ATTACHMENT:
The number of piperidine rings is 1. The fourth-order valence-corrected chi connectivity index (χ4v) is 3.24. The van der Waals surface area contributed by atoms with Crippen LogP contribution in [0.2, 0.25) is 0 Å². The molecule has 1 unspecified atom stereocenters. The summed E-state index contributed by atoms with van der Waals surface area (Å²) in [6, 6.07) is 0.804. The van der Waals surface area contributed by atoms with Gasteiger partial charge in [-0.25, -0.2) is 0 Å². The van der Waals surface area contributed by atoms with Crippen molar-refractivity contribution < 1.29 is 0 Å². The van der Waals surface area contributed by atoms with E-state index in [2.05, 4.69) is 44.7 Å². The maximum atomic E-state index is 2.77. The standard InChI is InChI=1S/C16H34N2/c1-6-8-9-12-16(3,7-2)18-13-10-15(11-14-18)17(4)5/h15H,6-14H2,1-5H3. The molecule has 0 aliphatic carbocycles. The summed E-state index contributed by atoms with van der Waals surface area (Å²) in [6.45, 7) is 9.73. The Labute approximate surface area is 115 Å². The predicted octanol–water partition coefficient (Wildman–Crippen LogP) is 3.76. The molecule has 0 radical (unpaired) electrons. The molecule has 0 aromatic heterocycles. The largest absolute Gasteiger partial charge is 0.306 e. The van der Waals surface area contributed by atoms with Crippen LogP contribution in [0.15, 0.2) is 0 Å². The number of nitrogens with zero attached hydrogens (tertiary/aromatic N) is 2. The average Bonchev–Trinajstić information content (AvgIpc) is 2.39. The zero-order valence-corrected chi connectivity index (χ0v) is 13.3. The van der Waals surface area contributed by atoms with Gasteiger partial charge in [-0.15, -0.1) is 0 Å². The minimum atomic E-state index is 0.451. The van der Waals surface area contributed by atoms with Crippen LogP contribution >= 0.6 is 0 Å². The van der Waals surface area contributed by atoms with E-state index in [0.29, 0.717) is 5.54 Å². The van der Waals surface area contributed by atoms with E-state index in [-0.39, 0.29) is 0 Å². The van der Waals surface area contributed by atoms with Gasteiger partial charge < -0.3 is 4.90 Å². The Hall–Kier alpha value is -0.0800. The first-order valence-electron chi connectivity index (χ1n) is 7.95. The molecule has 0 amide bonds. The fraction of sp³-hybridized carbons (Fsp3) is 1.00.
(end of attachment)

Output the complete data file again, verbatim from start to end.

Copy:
The number of piperidine rings is 1. The fourth-order valence-corrected chi connectivity index (χ4v) is 3.24. The van der Waals surface area contributed by atoms with Crippen LogP contribution in [0.2, 0.25) is 0 Å². The molecule has 1 unspecified atom stereocenters. The summed E-state index contributed by atoms with van der Waals surface area (Å²) in [6, 6.07) is 0.804. The van der Waals surface area contributed by atoms with Gasteiger partial charge in [-0.25, -0.2) is 0 Å². The van der Waals surface area contributed by atoms with Crippen molar-refractivity contribution < 1.29 is 0 Å². The van der Waals surface area contributed by atoms with E-state index in [2.05, 4.69) is 44.7 Å². The maximum atomic E-state index is 2.77. The standard InChI is InChI=1S/C16H34N2/c1-6-8-9-12-16(3,7-2)18-13-10-15(11-14-18)17(4)5/h15H,6-14H2,1-5H3. The molecule has 0 aliphatic carbocycles. The summed E-state index contributed by atoms with van der Waals surface area (Å²) in [6.45, 7) is 9.73. The Labute approximate surface area is 115 Å². The predicted octanol–water partition coefficient (Wildman–Crippen LogP) is 3.76. The molecule has 0 radical (unpaired) electrons. The molecule has 0 aromatic heterocycles. The largest absolute Gasteiger partial charge is 0.306 e. The van der Waals surface area contributed by atoms with Crippen LogP contribution in [0.15, 0.2) is 0 Å². The number of nitrogens with zero attached hydrogens (tertiary/aromatic N) is 2. The average Bonchev–Trinajstić information content (AvgIpc) is 2.39. The zero-order valence-corrected chi connectivity index (χ0v) is 13.3. The van der Waals surface area contributed by atoms with Gasteiger partial charge in [-0.15, -0.1) is 0 Å². The minimum atomic E-state index is 0.451. The van der Waals surface area contributed by atoms with Crippen LogP contribution >= 0.6 is 0 Å². The van der Waals surface area contributed by atoms with E-state index in [0.29, 0.717) is 5.54 Å². The van der Waals surface area contributed by atoms with E-state index in [-0.39, 0.29) is 0 Å². The van der Waals surface area contributed by atoms with Gasteiger partial charge < -0.3 is 4.90 Å². The Hall–Kier alpha value is -0.0800. The first-order valence-electron chi connectivity index (χ1n) is 7.95. The molecule has 0 amide bonds. The fraction of sp³-hybridized carbons (Fsp3) is 1.00.